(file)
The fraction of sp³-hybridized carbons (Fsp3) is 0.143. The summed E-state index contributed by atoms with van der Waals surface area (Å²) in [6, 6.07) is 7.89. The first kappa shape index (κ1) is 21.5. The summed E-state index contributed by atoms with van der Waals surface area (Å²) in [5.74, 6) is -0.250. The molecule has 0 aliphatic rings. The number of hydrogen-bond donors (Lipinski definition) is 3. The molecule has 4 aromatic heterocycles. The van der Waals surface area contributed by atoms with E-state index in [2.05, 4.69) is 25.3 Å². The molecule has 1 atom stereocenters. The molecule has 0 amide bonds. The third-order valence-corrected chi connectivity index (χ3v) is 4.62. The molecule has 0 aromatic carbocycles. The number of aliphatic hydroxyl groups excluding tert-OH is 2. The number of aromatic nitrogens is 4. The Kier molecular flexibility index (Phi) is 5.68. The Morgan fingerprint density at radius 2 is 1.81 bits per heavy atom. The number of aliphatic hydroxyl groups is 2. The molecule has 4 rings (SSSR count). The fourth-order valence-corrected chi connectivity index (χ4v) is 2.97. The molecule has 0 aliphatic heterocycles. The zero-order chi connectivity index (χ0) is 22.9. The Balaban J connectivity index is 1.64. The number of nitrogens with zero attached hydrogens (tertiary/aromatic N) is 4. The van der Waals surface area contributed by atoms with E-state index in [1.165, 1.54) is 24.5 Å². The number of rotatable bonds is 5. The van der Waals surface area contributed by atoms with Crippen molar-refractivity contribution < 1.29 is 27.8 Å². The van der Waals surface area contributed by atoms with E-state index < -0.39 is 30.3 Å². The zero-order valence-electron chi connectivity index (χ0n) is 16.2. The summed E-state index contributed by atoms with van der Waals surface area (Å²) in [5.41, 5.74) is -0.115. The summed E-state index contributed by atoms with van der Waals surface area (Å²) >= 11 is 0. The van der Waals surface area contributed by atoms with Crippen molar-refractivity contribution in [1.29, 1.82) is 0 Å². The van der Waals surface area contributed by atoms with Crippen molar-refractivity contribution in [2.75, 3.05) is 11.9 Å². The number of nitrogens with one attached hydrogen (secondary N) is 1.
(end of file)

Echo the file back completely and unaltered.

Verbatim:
The fraction of sp³-hybridized carbons (Fsp3) is 0.143. The summed E-state index contributed by atoms with van der Waals surface area (Å²) in [6, 6.07) is 7.89. The first kappa shape index (κ1) is 21.5. The summed E-state index contributed by atoms with van der Waals surface area (Å²) in [5.74, 6) is -0.250. The molecule has 0 aliphatic rings. The number of hydrogen-bond donors (Lipinski definition) is 3. The molecule has 4 aromatic heterocycles. The van der Waals surface area contributed by atoms with E-state index in [2.05, 4.69) is 25.3 Å². The molecule has 1 atom stereocenters. The molecule has 0 amide bonds. The third-order valence-corrected chi connectivity index (χ3v) is 4.62. The molecule has 0 aromatic carbocycles. The number of aliphatic hydroxyl groups excluding tert-OH is 2. The number of aromatic nitrogens is 4. The Kier molecular flexibility index (Phi) is 5.68. The Morgan fingerprint density at radius 2 is 1.81 bits per heavy atom. The number of aliphatic hydroxyl groups is 2. The molecule has 4 rings (SSSR count). The fourth-order valence-corrected chi connectivity index (χ4v) is 2.97. The molecule has 0 aliphatic heterocycles. The zero-order chi connectivity index (χ0) is 22.9. The Balaban J connectivity index is 1.64. The number of nitrogens with zero attached hydrogens (tertiary/aromatic N) is 4. The van der Waals surface area contributed by atoms with E-state index in [1.165, 1.54) is 24.5 Å². The number of rotatable bonds is 5. The van der Waals surface area contributed by atoms with Crippen molar-refractivity contribution < 1.29 is 27.8 Å². The van der Waals surface area contributed by atoms with E-state index < -0.39 is 30.3 Å². The zero-order valence-electron chi connectivity index (χ0n) is 16.2. The summed E-state index contributed by atoms with van der Waals surface area (Å²) in [5.41, 5.74) is -0.115. The summed E-state index contributed by atoms with van der Waals surface area (Å²) >= 11 is 0. The van der Waals surface area contributed by atoms with Crippen molar-refractivity contribution in [1.29, 1.82) is 0 Å². The van der Waals surface area contributed by atoms with Crippen molar-refractivity contribution in [2.75, 3.05) is 11.9 Å². The number of nitrogens with one attached hydrogen (secondary N) is 1.